Despite its low unemployment and high average income, Bavaria recorded a suicide rate of 12.9 deaths per 100,000 people in 2009, which was well above the national average of 10.6 per 100,000, daily Süddeutsche Zeitung reported.
Some 1,749 people killed themselves in the state that year and 9,616 took their own lives across the whole country. This was more than double the number that died in road accidents.
But experts are puzzled as to why the figures go against the research on the subject of suicide, which has usually found that higher rates are associated with high unemployment and uncertain life circumstances. Bavaria has the lowest unemployment rate in the country and among the highest average incomes.
The Bavarian Health Ministry has admitted it is helpless to explain why the affluent southern state has not made as much progress on reducing its suicide rate as other states, according to Süddeutsche Zeitung
“The suicide rate in Bavaria has been above the national average in all age groups for many years,” it said in a statement in response to parliamentary questions from the opposition centre-left Social Democratic Party. “The reasons for it are not known.”
Furthermore, Bavaria's ranking against other German states has risen noticeably over the past 15 years. Until the mid-1990s, it had among the lowest suicide rates in the country.
Since then, it has risen above those of the eastern states, in which higher rates of suicide have been observed since record-keeping began in the 19th century, exacerbated by the communist GDR era.
But this has changed. In the eastern state of Brandenburg for instance, there were 8.9 suicides per 100,000 people in 2009.
In fact, over the past three decades, the number of people across the country who take their own lives has fallen by nearly 40 percent – and has dropped considerably in Bavaria along with every other state, though it still has the highest ranking for suicides.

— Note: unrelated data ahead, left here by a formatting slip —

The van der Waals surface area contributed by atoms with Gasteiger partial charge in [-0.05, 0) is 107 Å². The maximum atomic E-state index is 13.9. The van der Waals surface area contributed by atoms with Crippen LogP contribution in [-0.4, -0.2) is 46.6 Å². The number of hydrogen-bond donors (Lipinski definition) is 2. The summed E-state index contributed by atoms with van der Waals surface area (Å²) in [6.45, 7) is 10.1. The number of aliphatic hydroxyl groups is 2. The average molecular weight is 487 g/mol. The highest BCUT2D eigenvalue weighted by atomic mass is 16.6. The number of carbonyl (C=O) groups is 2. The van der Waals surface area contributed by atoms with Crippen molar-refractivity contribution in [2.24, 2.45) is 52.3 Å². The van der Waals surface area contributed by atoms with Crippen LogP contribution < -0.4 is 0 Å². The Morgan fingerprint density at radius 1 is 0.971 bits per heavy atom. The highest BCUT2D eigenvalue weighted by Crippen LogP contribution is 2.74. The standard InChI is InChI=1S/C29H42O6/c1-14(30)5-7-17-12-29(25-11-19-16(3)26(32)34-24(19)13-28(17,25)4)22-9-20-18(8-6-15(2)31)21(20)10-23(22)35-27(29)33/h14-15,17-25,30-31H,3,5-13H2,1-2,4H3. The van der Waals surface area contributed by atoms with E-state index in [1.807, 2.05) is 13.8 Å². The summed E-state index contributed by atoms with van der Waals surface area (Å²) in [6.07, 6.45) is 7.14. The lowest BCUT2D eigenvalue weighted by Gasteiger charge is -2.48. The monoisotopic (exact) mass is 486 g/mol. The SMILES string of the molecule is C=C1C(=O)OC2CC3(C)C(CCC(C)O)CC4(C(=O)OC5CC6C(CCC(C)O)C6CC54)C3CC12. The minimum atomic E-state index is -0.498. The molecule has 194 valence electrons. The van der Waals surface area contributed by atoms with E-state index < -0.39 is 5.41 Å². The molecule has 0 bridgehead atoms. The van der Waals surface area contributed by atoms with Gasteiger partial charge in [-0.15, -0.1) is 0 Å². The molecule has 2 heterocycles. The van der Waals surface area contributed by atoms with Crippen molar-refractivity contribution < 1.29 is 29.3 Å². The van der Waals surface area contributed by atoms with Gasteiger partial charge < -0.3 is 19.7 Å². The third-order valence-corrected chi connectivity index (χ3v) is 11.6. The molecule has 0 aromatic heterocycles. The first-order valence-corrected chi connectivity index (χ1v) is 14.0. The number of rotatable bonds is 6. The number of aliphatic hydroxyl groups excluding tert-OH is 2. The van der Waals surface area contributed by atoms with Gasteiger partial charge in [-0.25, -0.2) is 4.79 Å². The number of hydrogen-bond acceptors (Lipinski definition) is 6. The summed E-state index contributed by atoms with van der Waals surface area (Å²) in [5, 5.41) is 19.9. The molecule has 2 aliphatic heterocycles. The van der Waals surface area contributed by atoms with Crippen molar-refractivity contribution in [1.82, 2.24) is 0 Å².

Independent experts are also stumped when it comes to explaining Bavaria's high rate.
“I can't give a reasonable explanation,” said Armin Schmidtke, a Würzburg psychiatrist and the chairman of the national programme for suicide prevention.
Nor does the standard of care appear to be a factor. Schmidtke said Bavaria had done a lot of work in suicide prevention, such as educating teachers, youth workers and aged care workers, among others, to watch out for signs of self-harm inclinations.
Research has also shown that suicide is typically less common in morally strict communities where taking one's own life is judged harshly. In conservative, Christian Bavaria, this should also point to a lower suicide rate. Likewise, the fact that it is a fairly rural state with a strong agricultural tradition would normally point to a lower suicide rate.
But the number of suicides among the older age groups has actually risen. Previously, the share of suicides among the over-60 age group in Bavaria was lower than in other states.